Chris was up here in Hokkaido with his family this time around, so we were keen to get everyone out onto the canoes, for the canoes’ maiden voyage no less! The Bibi River is perfect for this sort of family pottering, so we bundled everyone up into the cars and headed off along the busy Route 36, turning off onto the side road, and getting ourselves surrounded by quiet nature at the put in location. Olivia and Will were buzzing with excitement, and Deb seemed to be looking forward to the prospect of an easy float down a mellow river.
Despite me having done the route before (about five years ago), it became apparent very quickly, however, that I’d either a) forgotten how narrow and grassy the route was, or b) the route had become much more grassy since I’d done it.
After about an hour of very narrow winding through long grass, Deb remarked “I think I’ve paddled more grass than water so far.” Ever the optimist, Chris suggested this was “the 4WD canoe route”.
However, with Captain Will at the helm, we managed to find a way through the wilds, with not too much consternation…apart from this section taking a good hour or so longer than we’d anticipated. As we bashed our way along the slowly but surely widening waterway, the kids were busy trying to identify the airlines of the planes taking off from the airport nearby.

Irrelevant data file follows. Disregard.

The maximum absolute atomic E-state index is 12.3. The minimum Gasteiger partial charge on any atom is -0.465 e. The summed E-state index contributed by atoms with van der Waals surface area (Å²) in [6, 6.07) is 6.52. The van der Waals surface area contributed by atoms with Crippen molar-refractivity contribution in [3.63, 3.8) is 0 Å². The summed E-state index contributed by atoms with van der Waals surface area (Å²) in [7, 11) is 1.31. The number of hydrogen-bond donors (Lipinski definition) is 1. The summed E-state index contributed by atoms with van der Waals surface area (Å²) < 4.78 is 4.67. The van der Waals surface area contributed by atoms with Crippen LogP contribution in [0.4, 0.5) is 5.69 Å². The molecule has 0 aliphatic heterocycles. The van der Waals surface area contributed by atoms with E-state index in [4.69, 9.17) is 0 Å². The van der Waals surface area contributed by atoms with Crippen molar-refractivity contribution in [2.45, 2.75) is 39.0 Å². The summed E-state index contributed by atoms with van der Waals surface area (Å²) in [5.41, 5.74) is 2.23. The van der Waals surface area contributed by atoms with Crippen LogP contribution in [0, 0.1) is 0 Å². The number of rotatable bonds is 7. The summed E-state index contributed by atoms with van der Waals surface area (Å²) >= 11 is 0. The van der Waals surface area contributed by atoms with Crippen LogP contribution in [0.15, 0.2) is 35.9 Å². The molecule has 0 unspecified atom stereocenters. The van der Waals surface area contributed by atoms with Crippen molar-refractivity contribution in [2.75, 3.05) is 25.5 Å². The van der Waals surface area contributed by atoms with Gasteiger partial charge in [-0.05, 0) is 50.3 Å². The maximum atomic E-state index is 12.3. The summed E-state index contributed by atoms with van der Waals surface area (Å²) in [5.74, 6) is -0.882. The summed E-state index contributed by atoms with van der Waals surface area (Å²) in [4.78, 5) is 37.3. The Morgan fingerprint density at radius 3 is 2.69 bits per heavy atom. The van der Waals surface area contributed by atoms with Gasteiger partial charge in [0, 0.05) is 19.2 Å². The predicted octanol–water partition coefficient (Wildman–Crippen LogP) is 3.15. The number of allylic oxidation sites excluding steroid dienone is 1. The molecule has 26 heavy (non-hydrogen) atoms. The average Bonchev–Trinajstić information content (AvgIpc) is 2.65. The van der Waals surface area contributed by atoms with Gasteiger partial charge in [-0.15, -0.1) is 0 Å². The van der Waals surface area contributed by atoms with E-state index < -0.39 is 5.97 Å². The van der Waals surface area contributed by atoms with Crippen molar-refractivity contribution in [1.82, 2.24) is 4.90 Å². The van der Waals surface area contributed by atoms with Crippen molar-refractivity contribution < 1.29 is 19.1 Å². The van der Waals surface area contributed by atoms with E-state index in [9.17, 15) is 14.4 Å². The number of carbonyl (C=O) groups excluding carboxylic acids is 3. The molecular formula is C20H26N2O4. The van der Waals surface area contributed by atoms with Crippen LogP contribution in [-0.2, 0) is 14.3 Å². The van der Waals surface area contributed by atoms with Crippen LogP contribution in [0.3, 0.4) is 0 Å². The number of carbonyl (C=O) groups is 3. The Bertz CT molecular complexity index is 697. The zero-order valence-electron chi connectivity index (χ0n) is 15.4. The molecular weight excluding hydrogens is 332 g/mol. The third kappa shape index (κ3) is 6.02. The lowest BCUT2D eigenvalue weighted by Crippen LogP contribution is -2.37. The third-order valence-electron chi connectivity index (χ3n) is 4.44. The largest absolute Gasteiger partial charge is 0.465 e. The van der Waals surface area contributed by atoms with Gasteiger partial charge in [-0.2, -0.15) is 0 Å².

Chris got some good snaps on his phone of the chaos, below.
We finally emerged to the wider section of the river, just before the short portage around some fishing nets. We were cautiously hopeful that we’d be able to just paddle around them, but no luck. We had to all get out and haul the boats up out of the water.
With the short portage out of the way, and Captain Will on my boat replaced by Captain Olivia, we carried on our merry way down the river. It wasn’t far after the fishing nets that we came upon a nesting great whooper swan. Just visible through a gap in the grass, it was an amazing, rare sight to see.
Beyond the fishing nets it was quintessential Bibi River Canoeing. This is the river that most people come to canoe down. Wide, easy-going, and with just enough flow to give paddlers a boost.
Nearing the end of the route, I handed Captain Olivia my camera to take a few shots. She captured the surrounding scenes well, and I was happy to be left in charge of paddling, rather than juggling paddling and taking photos.
All good things must come to and end, and with flights to catch and hotels to book into (as well as hungry children to feed), today’s team was happy enough to see the end of the route. It had been a good solid hour or two longer than we’d anticipated due to the exciting ‘4WD canoe grass paddling’ we’d done earlier in the route. We pulled the canoes up, strapped them to the roof of Chris’s car, and headed back into Chitose. Dinner was at the cheap and cheerful udon and tempura place in the middle of town (Marugame Seimen, here).